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Hank squares off against Crash Course Astronomy host Phil Plait in our special Valentine’s/Old Timey Medicine edition of SciShow Quiz Show!

Hosted by: Michael Aranda
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Michael: Ladies and gentlemen, boys and girls, welcome to SciShow Quiz Show, the show where the points are made up, but the science is real. I'm your host Michael Aranda. Today we have senior SciShow White House correspondent Hank Green versus the Crash Course Astronomy host Phil Plait. Hank, you are playing on behalf of Aimee Eisiminger.
Hank: Hi Aimee, how's it going, I'm gonna win!
Michael: And Phil, you're playing on behalf of Ian McDowell.
Phil: Hey Ian. I'm talking to you although you're not actually here right now.
Hank: Weird.
Michael: To find out how our contestants can play for you, you can go to Both of you start out with 1,000 points. Each time-
Phil: I quit. I'm done. That's it.
Michael: Okay. See ya.
Hank: Sometimes that is the best policy. I have ended below before.
Michael: Ah, each time you answer a question correctly, you will win some number of points that I make up at the time. If you get a question wrong, you might loose points. Who knows! Ah, whoever has the most points at the end wins some kind of stuff from DFTBA. Stefan, what will our winner take home today?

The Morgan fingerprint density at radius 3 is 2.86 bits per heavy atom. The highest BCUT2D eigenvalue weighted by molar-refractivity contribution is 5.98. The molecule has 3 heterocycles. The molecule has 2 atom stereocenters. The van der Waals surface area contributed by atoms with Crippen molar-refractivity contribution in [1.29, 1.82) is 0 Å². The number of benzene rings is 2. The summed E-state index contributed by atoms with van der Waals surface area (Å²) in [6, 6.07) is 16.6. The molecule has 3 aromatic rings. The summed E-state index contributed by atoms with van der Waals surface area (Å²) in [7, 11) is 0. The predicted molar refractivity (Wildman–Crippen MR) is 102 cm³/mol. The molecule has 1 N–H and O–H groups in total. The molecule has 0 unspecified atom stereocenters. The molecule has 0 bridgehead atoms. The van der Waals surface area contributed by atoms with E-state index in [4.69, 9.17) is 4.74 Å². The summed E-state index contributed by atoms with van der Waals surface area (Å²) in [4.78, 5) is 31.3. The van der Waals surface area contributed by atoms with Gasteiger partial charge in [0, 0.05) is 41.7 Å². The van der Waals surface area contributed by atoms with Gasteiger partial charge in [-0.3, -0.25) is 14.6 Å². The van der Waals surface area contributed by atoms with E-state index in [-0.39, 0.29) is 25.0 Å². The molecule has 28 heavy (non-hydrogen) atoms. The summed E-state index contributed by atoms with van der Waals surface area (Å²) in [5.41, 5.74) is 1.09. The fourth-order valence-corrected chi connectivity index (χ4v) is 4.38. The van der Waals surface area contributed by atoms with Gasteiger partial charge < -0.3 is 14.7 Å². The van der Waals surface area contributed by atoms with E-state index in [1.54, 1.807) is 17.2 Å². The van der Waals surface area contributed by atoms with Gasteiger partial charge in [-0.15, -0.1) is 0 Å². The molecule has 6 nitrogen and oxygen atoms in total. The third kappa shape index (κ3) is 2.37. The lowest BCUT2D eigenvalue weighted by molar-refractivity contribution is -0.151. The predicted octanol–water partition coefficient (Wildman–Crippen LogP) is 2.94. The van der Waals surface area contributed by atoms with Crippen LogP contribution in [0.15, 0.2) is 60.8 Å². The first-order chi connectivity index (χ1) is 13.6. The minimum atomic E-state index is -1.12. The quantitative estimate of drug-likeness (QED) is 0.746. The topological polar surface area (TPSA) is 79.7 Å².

Stefan: Well Michael, both Aimee and Ian will be taking home these autographed cards from Hank and Phil with their final guesses and wagers on them, as well as either the "I won SciShow Quiz Show" pin or the highly sought after "I lost SciShow Quiz Show" pin, a fancy, out of print Hank Green CD signed by the man himself, and the winner will also take home a copy of the script from this episode plus this Pizza John blanket. Good luck Aimee and Ian, and back to you, Michael.
Michel: Okay. In honor of Phil joining us today, our first question is going to be about a planet. Specifically the planet earth. And more specifically, the volcanoes on the planet earth. So really, it doesn't really have anything to do with astronomy. Where is the most active volcano in the world? Is it Mount Edna in in Italy? Is it Kilauea in Hawaii? Is it Mount Tambora in Indonesia? Or is it Stromboli in Italy?
Phil: Then you ring in first, and it'll make it easier on me.
Hank: The Hawaiian one. Kilauea.
Michael: You are incorrect.
Hank: Aw, it turned red.